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Critic's Notebook: The day I met Ethel Kennedy

The weight of family history takes on a personal scope during an interview with Robert Kennedy's widow and their daughter Rory, whose HBO documentary gives her mother the spotlight.

October 14, 2012|By Mary McNamara, Los Angeles Times Television Critic
  • Ethel and Rory Kennedy at the Beverly Hilton in Beverly Hills.
Ethel and Rory Kennedy at the Beverly Hilton in Beverly Hills. (Anne Cusack / Los Angeles…)

I go to the Beverly Hilton to interview Ethel Kennedy, the subject of a new HBO documentary, "Ethel," which airs Oct. 18. The film is by her youngest daughter, Rory.

I walk through the door and there she is, straight up and picture perfect, and for one heart-stopping, utterly unanticipated minute I am 4 years old again, watching my father sob in our living room. He was always a big man, quiet and calm, but now his glasses are on the floor and his face is in his hands and the sound he makes is frightening enough to send me out the front door and onto a neighbor's lawn.

This is the first truly vivid memory of my life. The day Sen. Robert F. Kennedy died. And now, here is his wife, offering me her hand.

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She is a small woman but solid, especially beside Rory, who is tall and slim with those Kennedy eyes and the family smile. Ethel looks precisely like what she is — a well-dressed 84-year-old grandmother (and great-grandmother) who put on lipstick, some good jewelry and a smart ensemble to do something she isn't especially keen on doing because her daughter asked her to.

She has bright and watchful eyes and she smiles at me, thanks me for coming. The first mouth-drying minute extends to a second minute and I am convinced that I will not be able to do this, to sit and calmly ask any of the questions I so cavalierly jotted down.

No, I am just going to sit here and stare at Ethel Kennedy while the tattered tapestry of my childhood unhitches itself from storage and unrolls inside my head.

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It is impossible to overstate the role the Kennedys played in the lives of families like mine, Irish Catholic Democrats who saw the Kennedys as symbols of social revolution. Not just the final rending of all those No Irish Need Apply signs that haunted my grandparents' memories, but a new breed of young politicians who demanded, from themselves and those around them, a life of service.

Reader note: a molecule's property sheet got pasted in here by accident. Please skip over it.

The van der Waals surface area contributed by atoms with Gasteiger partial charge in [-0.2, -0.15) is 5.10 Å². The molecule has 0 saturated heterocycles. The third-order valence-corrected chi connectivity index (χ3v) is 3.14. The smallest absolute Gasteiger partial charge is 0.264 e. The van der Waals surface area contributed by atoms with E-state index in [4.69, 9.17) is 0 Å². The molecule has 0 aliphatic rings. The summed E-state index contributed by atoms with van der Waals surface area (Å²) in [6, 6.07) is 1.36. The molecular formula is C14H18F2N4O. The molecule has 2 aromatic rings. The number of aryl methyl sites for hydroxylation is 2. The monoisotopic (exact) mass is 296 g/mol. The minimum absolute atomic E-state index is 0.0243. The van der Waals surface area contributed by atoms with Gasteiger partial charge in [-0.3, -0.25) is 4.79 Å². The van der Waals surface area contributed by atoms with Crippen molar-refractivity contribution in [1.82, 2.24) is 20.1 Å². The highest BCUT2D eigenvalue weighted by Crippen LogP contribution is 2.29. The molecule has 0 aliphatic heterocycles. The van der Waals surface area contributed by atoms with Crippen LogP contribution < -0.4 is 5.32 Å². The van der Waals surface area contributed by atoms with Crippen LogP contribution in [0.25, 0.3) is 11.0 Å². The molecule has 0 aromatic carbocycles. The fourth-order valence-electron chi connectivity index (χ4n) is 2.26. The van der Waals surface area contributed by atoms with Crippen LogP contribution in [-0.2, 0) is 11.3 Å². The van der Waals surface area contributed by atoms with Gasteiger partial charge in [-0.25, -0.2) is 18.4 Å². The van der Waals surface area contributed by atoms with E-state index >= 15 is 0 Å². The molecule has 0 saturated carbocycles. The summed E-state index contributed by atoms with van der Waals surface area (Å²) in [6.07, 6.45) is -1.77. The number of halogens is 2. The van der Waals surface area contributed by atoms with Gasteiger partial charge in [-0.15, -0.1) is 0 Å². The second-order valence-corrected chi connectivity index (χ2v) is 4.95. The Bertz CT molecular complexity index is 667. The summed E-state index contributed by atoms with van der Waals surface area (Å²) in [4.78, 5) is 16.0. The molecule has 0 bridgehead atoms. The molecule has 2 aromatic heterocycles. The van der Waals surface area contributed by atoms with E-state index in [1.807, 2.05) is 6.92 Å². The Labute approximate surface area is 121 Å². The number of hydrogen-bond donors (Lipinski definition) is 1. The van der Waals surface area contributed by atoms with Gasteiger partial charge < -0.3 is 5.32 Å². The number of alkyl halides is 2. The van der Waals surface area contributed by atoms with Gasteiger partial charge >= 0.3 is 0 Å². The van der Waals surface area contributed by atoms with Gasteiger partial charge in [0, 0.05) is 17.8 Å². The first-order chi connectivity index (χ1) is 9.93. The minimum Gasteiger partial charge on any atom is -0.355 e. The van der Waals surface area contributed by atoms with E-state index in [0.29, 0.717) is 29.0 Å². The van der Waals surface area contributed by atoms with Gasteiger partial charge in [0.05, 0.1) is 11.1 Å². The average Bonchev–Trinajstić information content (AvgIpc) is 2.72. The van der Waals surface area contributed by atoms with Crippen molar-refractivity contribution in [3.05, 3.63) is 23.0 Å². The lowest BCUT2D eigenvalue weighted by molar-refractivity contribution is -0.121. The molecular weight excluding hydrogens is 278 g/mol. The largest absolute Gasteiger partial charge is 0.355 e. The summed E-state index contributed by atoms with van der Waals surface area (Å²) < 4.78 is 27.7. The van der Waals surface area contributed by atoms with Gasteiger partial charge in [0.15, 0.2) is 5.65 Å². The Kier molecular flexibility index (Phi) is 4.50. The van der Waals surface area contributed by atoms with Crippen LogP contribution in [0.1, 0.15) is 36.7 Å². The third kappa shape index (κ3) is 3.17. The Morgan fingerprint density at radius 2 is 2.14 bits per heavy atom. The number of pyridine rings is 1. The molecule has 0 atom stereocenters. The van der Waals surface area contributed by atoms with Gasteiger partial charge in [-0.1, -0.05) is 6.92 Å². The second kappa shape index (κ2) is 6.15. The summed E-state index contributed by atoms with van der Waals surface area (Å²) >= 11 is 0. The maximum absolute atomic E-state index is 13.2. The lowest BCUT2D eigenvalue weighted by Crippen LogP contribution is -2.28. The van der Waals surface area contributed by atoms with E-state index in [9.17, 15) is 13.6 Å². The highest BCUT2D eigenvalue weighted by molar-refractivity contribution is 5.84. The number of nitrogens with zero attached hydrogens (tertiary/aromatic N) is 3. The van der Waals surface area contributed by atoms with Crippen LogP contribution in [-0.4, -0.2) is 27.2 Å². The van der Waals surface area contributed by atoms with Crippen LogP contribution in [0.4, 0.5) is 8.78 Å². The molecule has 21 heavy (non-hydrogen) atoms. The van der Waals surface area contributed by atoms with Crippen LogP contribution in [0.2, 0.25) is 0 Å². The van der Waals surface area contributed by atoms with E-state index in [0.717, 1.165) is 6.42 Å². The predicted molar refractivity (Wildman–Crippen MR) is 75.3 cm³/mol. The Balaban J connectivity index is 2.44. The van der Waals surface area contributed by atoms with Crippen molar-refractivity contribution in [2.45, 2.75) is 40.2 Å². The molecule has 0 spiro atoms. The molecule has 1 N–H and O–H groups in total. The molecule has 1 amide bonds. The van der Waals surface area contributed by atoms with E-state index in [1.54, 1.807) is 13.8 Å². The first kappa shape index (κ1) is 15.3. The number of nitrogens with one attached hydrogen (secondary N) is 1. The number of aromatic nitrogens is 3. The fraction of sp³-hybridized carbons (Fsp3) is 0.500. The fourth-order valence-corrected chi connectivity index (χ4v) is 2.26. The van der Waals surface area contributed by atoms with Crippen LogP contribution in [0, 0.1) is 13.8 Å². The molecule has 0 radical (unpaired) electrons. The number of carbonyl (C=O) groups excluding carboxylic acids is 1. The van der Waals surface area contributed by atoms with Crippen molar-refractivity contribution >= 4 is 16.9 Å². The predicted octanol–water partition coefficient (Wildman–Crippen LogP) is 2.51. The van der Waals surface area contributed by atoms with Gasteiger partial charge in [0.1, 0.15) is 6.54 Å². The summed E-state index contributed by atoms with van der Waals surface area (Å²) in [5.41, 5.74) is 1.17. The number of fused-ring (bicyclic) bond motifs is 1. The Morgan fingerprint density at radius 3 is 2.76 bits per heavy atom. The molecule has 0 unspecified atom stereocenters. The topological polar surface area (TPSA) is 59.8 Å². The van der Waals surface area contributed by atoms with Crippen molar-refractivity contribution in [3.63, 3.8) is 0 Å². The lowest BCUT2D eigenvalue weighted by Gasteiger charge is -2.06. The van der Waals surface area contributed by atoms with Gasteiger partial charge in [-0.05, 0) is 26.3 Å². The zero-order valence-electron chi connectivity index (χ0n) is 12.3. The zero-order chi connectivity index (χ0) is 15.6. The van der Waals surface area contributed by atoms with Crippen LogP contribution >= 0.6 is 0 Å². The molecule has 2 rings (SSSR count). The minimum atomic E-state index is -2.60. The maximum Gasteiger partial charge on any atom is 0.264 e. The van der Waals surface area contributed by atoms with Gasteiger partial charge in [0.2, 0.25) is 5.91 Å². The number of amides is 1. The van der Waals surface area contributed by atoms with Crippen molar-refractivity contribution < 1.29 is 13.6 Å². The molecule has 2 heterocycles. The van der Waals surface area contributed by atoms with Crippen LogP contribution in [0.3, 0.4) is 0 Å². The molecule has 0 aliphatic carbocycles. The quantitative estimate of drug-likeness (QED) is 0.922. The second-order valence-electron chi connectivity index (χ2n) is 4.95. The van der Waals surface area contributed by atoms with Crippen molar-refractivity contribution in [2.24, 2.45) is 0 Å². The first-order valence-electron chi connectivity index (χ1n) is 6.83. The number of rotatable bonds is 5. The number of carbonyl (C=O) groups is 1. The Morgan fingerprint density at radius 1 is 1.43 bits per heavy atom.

The Kennedys spoke of our moral obligation to help the poor and that responsibility extended to government. The faithful adults of my early memories — public school teachers, liberal priests and Peace Corps volunteers — all believed. To lose Jack was bad enough; for Bobby to follow so quickly and horribly was overwhelming. In our house, every president lived in the shadow of an alternative reality — what would this country be like if Bobby Kennedy had lived?

All of which came rushing back to me, with inconvenient intensity, within the cream-colored walls of the Beverly Hilton.

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Fortunately, if you have done a thing often enough, there is part of the brain that takes over when other systems are failing. So for a few minutes I was able to conduct an interview while pretending I wasn't having an incomprehensible emotional breakdown in front of Ethel Kennedy, and soon enough I wasn't.

Ethel is a woman of few words, both in the documentary and in person. She answers questions directly but simply and is happy to defer to Rory, a successful filmmaker, who talks quickly and smoothly

clearly trying to make this day, in which there would be many interviews and a press panel to follow, as easy on her mother as possible.

While she does not deny that the timing of the film's television release — weeks before Election Day — is not terrible, Rory says that resurrecting her father and the politics he espoused was not why she committed to the film. Not at all. Sheila Nevins, the president of HBO Documentary Films and with whom she has often worked, had suggested it.

Rory had previously shied away from chronicling her family, but she very much wanted to share her mother with the world. She did not think, however, that Ethel, who has turned down interview requests and book proposals for decades, would agree.

But she did. Because "Rory asked me to," she says now. "And you can't say no to Rory."

Having seen the film, this is easy to believe. It is a joyful, loving and fascinating back-window view of an iconic family at a time of great social turmoil and political divisions, many of which remain today.

Not surprisingly, the most heart-wrenching moment comes when the family discusses the assassination. Ethel cannot, and her animated face goes still, almost blank. And though the narrative continues, with much focus on her strength, she does not come back until the chronology catches up to Rory's birth.

"I was born," Rory says.

"Yes," Ethel answers, her eyes lighting up, "that was the joy of my life."

This is close to where the documentary ends. Although Rory's initial impetus had been to showcase the woman she has only ever known as a single mother, the film focuses almost exclusively on Ethel's life with her husband, moving inexorably toward the day of the 1968 California primary and the Ambassador Hotel.

"When I started looking through the archival footage," Rory says, "I realized that she was always there."

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